- The Oxford Handbook of Reproductive Ethics
- Biographical Sketches
- The Discursive Context of Reproductive Ethics
- Access to Basic Reproductive Rights: Global Challenges
- Constructing the Abortion Argument
- Victims of Trafficking, Reproductive Rights, and Asylum
- The Commodification of Women’s Reproductive Tissue and Services
- Twenty-First-Century Eugenics
- Procreative Rights in a Postcoital World
- Reproduction as a Civil Right
- Conscientious Objection in Reproductive Health
- The Role of Providers in Assisted Reproduction: Potential Conflicts, Professional Conscience, and Personal Choice
- Ethical Issues in Newborn Screening
- How We Acquire Parental Rights
- Mothers and Others: Relational Autonomy in Parenting
- Procreators’ Duties: Sexual Asymmetries
- Reproductive Control for Men: For Men?
- Societal Disregard for the Needs of the Infertile
- Is Surrogacy Ethically Problematic?
- Parents with Disabilities
- Late-in-Life Motherhood: Ethico-Legal Perspectives on the Postponement of Childbearing and Access to Artificial Reproductive Technologies
- Justice, Procreation, and the Costs of Having and Raising Disabled Children
- Ethical Issues in the Evolving Realm of Egg Donation
- Sperm and Egg Donor Anonymity: Legal and Ethical Issues
- Who Am I When I’m Pregnant?
- Contemplating the Start of Someone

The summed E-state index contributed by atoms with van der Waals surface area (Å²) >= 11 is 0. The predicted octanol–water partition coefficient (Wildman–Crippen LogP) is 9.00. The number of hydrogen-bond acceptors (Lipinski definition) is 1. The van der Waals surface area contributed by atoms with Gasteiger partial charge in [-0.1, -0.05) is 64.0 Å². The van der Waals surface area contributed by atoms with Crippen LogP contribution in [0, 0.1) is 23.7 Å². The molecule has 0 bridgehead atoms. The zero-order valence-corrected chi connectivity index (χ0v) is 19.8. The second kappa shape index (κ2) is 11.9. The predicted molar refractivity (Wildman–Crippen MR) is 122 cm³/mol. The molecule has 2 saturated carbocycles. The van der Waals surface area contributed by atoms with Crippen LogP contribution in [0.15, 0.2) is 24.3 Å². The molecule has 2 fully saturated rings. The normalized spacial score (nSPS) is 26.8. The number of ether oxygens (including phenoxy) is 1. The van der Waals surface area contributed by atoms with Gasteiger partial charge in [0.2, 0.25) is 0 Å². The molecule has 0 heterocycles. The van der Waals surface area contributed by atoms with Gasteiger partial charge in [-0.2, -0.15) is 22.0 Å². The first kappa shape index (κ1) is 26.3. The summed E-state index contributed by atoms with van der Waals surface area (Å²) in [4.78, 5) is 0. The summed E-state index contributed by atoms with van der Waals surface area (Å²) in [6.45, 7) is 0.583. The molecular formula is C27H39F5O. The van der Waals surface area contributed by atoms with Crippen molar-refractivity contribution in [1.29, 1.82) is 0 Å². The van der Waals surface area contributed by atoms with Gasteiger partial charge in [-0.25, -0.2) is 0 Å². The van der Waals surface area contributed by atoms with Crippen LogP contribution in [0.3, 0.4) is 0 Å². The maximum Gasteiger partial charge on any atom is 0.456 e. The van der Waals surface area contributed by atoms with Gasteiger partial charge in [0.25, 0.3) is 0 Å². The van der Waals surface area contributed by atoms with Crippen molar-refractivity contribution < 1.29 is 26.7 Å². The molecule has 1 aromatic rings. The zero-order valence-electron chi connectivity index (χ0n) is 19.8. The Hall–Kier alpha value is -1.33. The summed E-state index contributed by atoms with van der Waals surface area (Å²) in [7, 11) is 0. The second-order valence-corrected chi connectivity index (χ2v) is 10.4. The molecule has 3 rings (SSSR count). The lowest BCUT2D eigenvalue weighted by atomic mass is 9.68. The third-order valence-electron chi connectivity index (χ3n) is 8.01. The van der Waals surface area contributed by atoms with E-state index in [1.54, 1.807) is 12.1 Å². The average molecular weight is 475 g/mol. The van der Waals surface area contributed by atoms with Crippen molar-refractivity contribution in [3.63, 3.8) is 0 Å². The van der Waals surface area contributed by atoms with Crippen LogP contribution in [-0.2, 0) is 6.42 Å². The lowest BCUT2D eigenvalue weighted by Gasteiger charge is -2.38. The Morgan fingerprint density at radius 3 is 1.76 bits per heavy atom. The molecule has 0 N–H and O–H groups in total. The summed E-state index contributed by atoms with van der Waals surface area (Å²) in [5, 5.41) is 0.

- The Possibility of Being Harmed by One’s Own Conception
- Understanding Procreative Beneficence
- Opting for Twins in In Vitro Fertilization: What Does Procreative Responsibility Require?
- Procreative Responsibility in View of What Parents Owe Their Children
Abstract and Keywords
Is it wrong for prospective parents not to select against having children with disabilities because these children impose substantial costs on society? Recent writers such as Stephen John have argued that the state should fund prenatal diagnosis based on expected cost savings and that parents who have had a reasonable opportunity to avoid having a child with a disability should bear some of the additional costs of raising the child. This chapter offers three responses to these social cost arguments: claims about increased costs and reduced productivity are greatly exaggerated, modern states subsidize many similar costs of childrearing and do not attempt to limit the number of children per family to reduce these costs, and luck-egalitarian theories of justice do not adequately respect the institution of the family.
David Wasserman (BA (Philosophy), Yale University; MA (Psychology), University of North Carolina; JD, University of Michigan) is a research scholar at the Institute for Philosophy and Public Policy at the University of Maryland's School of Public Affairs. His current work focuses on ethical and policy issues in genetic research and technology, assisted reproduction, health care, and disability. He has also written extensively about issues in procedural and distributive justice. In addition to numerous articles and book chapters, he is co-author of Disability, Difference, Discrimination (with Anita Silvers and Mary Mahowald, 1998) and co-editor of Genetics and Criminal Behavior (with Robert Wachbroit, 2001).
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